Tag Archives: Sydney

Cirrus Dining, Barangaroo

I’m back! Yes – I’m well aware that every time I say I’m “back”, I end up disappearing for another 6 months before the next blog post. So I’m going to try something different and change up the format a little bit. There will still be the same food photos but less of my ranting. Enjoy!

Make sure to pick a beautiful sunny day to go to Cirrus as you’ll be rewarded with a gorgeous harbourfront views and the natural light streaming through the windows. There’s a focus on sustainable seafood on the menu, with oysters, crustaceans, fish, and caviar for those who are feeling baller! We try a little bit of everything with the Cirrus Platter, with the staff more than happy to adjust the platter to accommodate the number of diners. Cirrus’ fancier take on fish and chips with the whole flathead and chips is also stunning, with a whole deboned flathead fried to a crisp so that you can even eat the tail and fins. But the standout for me was really the marron with its sweet flesh punctuated with yuzu, tomato and pops of finger lime. Totally worth the splurge!

TL;DR: Waterfront fine dining with a focus on sustainable seafood
Favourite dish: Grilled WA marron with yuzukosho, tomato oil and finger lime
Would I return?: Yes, for a special occasion

Cirrus Dining
23 Barangaroo Avenue
Barangaroo NSW 2000
Ph: +61 2 9220 0111
Open 7 days
Lunch from 12pm, Dinner from 6pm

Smoked Ocean Trout Parfait + Fennel Pollen + Pickled Onions – $24
Cirrus Platter: Oysters + Tiger Prawns + Kingfish + Scallop Tartare + Pickled Mussels + Accompaniments – $150 (for 5 people, normally $120 for 4)
So much seafood!
Grilled WA Marron + Yuzukosho + Tomato Oil + Finger Lime – $42
Whole Flathead + Chips – $38
Coal Roasted Hapuka + Native Spice + Aromatic Broth – $48

Bennelong, Sydney

When I found out that Guillaume by Bennelong was closing, I was sad that I never managed to eat there before it closed, even though it was definitely on my wishlist. There was a lot of back and forth about who exactly was going to take over the iconic Opera House space, so when The Fink Group re-opened Bennelong under the helm of Peter Gilmore, I was so ready to book a table.

This proved more difficult than it sounded, because even though it’s been six months since it first opened, Bennelong shows no signs of slowing down. We had to book a couple of months in advance just to find a Saturday night booking that was at a reasonable time (i.e. not a 9.30pm booking), and so it wasn’t until late last year that we managed to finally sit down and enjoy our meal there.

There’s a choice of dining in the Cured and Cultured area or in the Restaurant. We chose to go down the Restaurant route, which meant that we were seated on the lower level of the dining area underneath the soaring glass windows that give you unparalleled views of the Bridge and Sydney harbour. The three course a la carte menu will set you back $130pp with about 6 different dishes to choose from per course.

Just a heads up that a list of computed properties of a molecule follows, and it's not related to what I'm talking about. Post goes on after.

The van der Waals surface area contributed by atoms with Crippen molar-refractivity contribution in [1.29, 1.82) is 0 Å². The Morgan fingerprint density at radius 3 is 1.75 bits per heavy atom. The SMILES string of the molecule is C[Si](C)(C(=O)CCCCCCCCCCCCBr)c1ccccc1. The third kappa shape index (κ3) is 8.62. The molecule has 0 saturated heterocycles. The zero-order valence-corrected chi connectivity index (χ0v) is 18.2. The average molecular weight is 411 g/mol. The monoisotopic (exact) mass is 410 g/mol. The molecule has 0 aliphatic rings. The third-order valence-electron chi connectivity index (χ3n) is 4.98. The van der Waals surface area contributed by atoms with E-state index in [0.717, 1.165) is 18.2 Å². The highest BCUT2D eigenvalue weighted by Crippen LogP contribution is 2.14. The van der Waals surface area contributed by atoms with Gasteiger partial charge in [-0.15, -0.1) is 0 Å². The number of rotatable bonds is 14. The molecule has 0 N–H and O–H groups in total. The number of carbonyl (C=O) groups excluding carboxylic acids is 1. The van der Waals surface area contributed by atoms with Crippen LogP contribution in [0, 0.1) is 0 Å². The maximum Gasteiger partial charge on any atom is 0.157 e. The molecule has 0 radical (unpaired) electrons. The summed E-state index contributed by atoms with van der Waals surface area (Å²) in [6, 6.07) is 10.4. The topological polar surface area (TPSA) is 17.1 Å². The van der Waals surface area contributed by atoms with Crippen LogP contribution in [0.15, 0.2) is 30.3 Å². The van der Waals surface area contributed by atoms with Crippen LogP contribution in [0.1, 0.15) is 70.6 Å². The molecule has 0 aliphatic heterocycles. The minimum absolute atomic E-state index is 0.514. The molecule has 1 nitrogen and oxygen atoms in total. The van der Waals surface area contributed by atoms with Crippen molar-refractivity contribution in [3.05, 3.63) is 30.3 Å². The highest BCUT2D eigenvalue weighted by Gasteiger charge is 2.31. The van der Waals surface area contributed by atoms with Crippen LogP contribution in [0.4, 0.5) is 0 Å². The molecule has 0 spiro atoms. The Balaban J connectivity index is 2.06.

Grilled Lady Elliot Island bug, organic turnips, radishes, XO sauce

The first thing that strikes me with each dish is that it is impeccably plated. Every dish is styled to perfection, so that your eyes can feast on the food before your stomach does. The grilled Lady Elliot Island bug is no exception, with a golden piece of the bug meat draped over turnips, pink baby radishes and micro herbs. The XO sauce really accentuates the seafood flavours of the dish, and complements the sweet, juicy bug meat nicely.

Smoked Blackmore Wagyu tartare, fermented chilli paste, cultured cream & grains, mushrooms, seaweed, egg
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nel. restaurant, Sydney

I’m far from what people would call a decisive person, and these days we are so spoiled for choice that even deciding what to eat for lunch can turn into a lengthy process of elimination to figure out exactly what I want.

It was a pleasant surprise then, to walk into nel. to find that there was no choice to make. Nel serves an 8 course tasting menu for $88, and we were more than happy to leave our meal in the capable hands of chef Nelly Robinson.

Menu

We were ushered to our table in the small, underground space where the restaurant was situated. The 8 course menu for the night was already placed on the table when we sat down, and aside from asking whether there were any food allergies or intolerances, there were no more questions and we were ready to get started on the food!

Vinegar, parmesan